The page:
Think Tax Season Is Over? Here Is When You Need to & How to File an Amended Return
Tax season is something that very few people look forward to. Unless you are an accountant, you probably hate this time of the year and are happy when your return is done, your refund is coming, or your tax debt is paid off. You might think that tax season is over when you send in your tax return. Unfortunately, that is not the case. Read on to find out why you need to file an amended return.
Every year, the IRS sends out letters to millions of Americans either informing them that they owe money or requesting information. Therefore, there might be instances when you may be required to review a previous tax return and file an amended one.
When to File an Amended Return?
So when and how should you file a revised tax return? Here are some essential facts you must know.
You Failed to Report All Income
If you failed to declare all of your income to the IRS, it is only a matter of time before the IRS finds out. You might find yourself on the receiving end of a significant bill when they do. Rather than waiting for the IRS to catch up, own up to your mistake and file an amended tax return.
Make sure to compile all your documents and compare the income you reported to the new amount you’ve calculated. If you owe additional tax, you should pay it immediately to avoid interest and penalties.
You Received Brokerage Forms Late
If you have investments in the stock market and mutual funds, you should receive forms from brokerage firms holding those accounts. These forms will give you information about your dividend income and capital gains, so you can provide the IRS with the correct information when you file your taxes.
You may not be aware that brokerage and mutual funds statements are occasionally received late. Even worse, the figures are often changed after the fact, so the data you included on your original tax return may no longer be correct.
If your brokerage firm sends you an updated 1099, you may need to file an amended tax return. If you neglect to keep your numbers current, the IRS may come after you with additional taxes and penalties.
You Received an Incorrect Tax Bill
Filing an amended tax return can often resolve the issue if you receive letters from the IRS stating that you owe money, despite being confident that you do not.
Keep in mind that the IRS is not perfect and does make errors. Finding yourself in this situation can often be tricky. So having a company that specializes in IRS relief on your side to rectify these mistakes and settle your tax liability is crucial.
You Failed to Claim a Valid Credit or Deduction
An amended return might help you minimize your tax bill if you missed a particular deduction or credit.
Even if you have submitted your tax return, you can still claim any deductions or credits you may have overlooked.
File Your Amended Return Within Three Years
You only have a short window of time to file an amended return. In most situations, you have three years to file your amended return. If you miss the deadline, you could lose any chance to file one and/or the right to claim a refund.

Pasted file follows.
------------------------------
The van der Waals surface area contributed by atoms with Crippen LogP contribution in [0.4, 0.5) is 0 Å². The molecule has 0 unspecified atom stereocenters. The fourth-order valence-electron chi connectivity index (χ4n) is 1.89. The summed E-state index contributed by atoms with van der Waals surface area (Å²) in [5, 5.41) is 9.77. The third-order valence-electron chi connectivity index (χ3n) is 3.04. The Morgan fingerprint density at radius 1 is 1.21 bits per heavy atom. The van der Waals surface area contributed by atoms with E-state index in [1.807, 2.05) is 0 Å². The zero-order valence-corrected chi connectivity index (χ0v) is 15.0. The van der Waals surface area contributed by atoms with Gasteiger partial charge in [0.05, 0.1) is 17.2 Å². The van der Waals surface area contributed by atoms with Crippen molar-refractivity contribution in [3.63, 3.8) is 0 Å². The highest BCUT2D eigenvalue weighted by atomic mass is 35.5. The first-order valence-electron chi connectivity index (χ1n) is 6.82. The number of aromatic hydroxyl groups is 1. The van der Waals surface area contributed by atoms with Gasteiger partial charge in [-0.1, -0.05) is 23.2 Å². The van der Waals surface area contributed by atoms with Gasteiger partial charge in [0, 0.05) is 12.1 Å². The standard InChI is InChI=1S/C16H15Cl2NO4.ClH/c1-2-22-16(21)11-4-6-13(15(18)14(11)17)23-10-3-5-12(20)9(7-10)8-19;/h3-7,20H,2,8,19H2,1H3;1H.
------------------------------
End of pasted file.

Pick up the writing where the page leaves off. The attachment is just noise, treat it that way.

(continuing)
Check your tax records for the previous three years if you believe you will need to file an amended return. If you discover any potential problems or missed deductions or credits, it may be time to file your amended return.
You can always file an amended tax return even after the tax filing season ends. You may change previously filed tax returns to reflect past omissions or claim missed deductions if you are within the allowable time frame.
How to File an Amended Return
Filing an amended return is fairly easy. Here’s a step-by-step guide and tips for filing an amended tax return.
1. Gather the Necessary Documents
Prepare your original tax return and forms along with new supporting documents required to file an amended tax return, such as a new or updated W2 or 1099 form, schedules, and completed forms.
2. Complete the 1040X Form
The form you need to file when amending a return is Form 1040-X. If amending multi-year returns, you will need a separate Form 1040-X for each year.
The 1040X form includes three columns that must be completed:
- Column A: This is where you will enter the numbers corresponding to your income and the taxes withheld from your original return.
- Column B: This is where you will enter the net changes to your income and taxes between the original and amended filing.
- Column C: This is where you enter the right amount from your updated filing for income and taxes.
Part III of Form 1040-X requires you to explain why you’re filing an amended return.
3. Submit the Amended Return
The last step to filing is to mail your amended return to the IRS along with any supporting documents. If amending your tax return causes your total tax liability to increase, you will need to submit an additional tax payment. By doing so, you can reduce the amount of interest and penalties you’ll owe.
Owe Back Taxes?
If you owe back taxes, are being audited, or haven’t filed your tax returns for years, we strongly recommend you contact our firm. You never have to speak to the IRS. Our tax resolution services can help you save money and time in the long run. You may be eligible for various IRS relief programs or have your penalties waived or reduced. Consult with us today!